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Students Must Be Ready for What Comes Next

Lisa Jiménez - League of Education VotersBy Lisabeth Jiménez
Guest Blogger

I am currently a sophomore at Columbia Basin College, where I major in political science with a minor in education. I attended two separate high schools before graduating in 2015: Delta High School, the first STEM high school in Washington, for 9th through 10th grade, and then I transferred to Pasco Senior High School to participate in Running Start, a program that allows students in the 11th and 12th grade to attend college courses to earn an Associate in Arts degree upon graduation from high school.

In high school I was a C/D average student. A few Bs made an appearance from time to time but not consistently, and it wasn’t from a lack of trying. My friends were A+ students, always making the honor roll, and they didn’t have to try. I would stay up till 4 o’clock in the morning, sometimes pulling all-nighters to finish assignments and group projects because of short deadlines and multiple assignments coming due at the same time. My friends’ teachers gave them small assignments and did not thoroughly check them to see if they were finished. Because of pre-conceived expectations, if their teachers saw writing on the papers turned in, they would give my friends an A for assignments because they were “completed.” My friends did not know how to find the slope of a y-intercept, learn the stages of mitosis, or master writing an analysis essay, but I did.

When it came to state testing, the teachers at Delta were committed to making sure we all passed because they wanted to see us walk across the graduation stage in the spring. I studied night and day for these exams, while some of my friends asked their parents to opt them out of the testing. I graduated with a 2.45 grade point average, passed all my state exams, and earned 24 high school credits and 33 college credits. My friends who did not take the tests graduated with a 4.0 average, 22 high school credits, and opted out of all the state exams because they simply did not want to take them. They had the opportunity to apply to any college they wished because of their grade point average, but my GPA did not provide the same opportunity.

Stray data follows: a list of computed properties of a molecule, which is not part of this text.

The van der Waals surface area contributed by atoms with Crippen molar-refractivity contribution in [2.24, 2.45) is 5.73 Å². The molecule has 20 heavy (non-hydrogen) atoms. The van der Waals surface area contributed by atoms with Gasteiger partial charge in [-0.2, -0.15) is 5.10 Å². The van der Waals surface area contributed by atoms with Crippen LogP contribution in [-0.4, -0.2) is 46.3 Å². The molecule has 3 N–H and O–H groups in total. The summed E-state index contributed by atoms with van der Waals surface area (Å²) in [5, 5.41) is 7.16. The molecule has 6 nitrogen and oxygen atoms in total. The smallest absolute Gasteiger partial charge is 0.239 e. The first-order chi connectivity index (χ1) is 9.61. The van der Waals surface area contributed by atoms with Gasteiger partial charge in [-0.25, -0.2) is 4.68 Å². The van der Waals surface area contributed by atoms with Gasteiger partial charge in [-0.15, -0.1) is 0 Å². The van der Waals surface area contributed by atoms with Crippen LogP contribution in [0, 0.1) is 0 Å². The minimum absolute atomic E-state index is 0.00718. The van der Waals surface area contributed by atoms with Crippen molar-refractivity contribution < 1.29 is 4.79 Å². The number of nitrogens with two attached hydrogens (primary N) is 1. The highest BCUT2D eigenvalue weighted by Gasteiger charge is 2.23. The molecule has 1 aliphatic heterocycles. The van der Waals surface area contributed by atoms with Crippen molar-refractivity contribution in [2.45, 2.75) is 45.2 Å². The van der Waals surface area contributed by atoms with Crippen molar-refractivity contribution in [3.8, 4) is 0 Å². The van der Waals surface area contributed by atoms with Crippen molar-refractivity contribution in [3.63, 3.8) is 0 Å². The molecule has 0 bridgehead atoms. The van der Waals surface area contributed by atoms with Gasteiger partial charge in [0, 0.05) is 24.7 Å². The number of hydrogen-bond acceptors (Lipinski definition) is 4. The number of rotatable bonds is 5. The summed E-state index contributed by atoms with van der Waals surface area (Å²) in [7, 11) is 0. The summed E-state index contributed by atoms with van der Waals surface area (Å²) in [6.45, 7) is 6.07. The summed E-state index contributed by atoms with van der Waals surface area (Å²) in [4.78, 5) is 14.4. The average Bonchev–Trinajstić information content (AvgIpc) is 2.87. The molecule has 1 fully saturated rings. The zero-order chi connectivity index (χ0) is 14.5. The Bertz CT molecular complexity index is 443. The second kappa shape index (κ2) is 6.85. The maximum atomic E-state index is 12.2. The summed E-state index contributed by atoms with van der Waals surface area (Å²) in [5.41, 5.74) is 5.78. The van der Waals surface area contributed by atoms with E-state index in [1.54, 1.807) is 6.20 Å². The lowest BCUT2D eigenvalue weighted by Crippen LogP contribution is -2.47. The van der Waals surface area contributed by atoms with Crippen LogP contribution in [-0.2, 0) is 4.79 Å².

They applied to universities and local colleges, and were accepted. The next step was to take their placement tests to determine which courses they would be eligible to take. Unfortunately, they received low test scores that placed them at the beginning of a long road of remedial college courses. How could a 4.0 student not be college ready? When I took my placement tests for Running Start, I placed right at the English 101/102 level and Math 99. I, a 2.45 GPA graduate and a C/D average student, was able to take college courses while still in high school.

Grades should not be the only thing to determine whether a student is college ready, because they are just a letter that some teachers give if the student behaves well.  State exams were not created only to burden students, as some tend to believe. The exams are there to ensure we are ready for the next step in our lives. After doing the required work in high school, I was able to pass all my state exams. I had to take a year off to work to save money for college, and I’m now more than halfway finished with my Bachelor’s degree.

Posted in: Blog, Career and College Ready Diploma, Higher Education

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LEV Interviews Washington STEM About Career Connected Learning

Washington STEM CEO Caroline King - League of Education VotersLeague of Education Voters Communications Director Arik Korman sat down with Washington STEM CEO Caroline King to discuss how STEM (Science, Technology, Engineering, and Math) and Career Connected Learning can be applied in the classroom, and how she would design an education system from scratch.

 

Listen:


 

Listen to Rep. Pat Sullivan talk about solutions to the McCleary education funding debate

Listen to Senator Ann Rivers talk about common ground for a McCleary education funding solution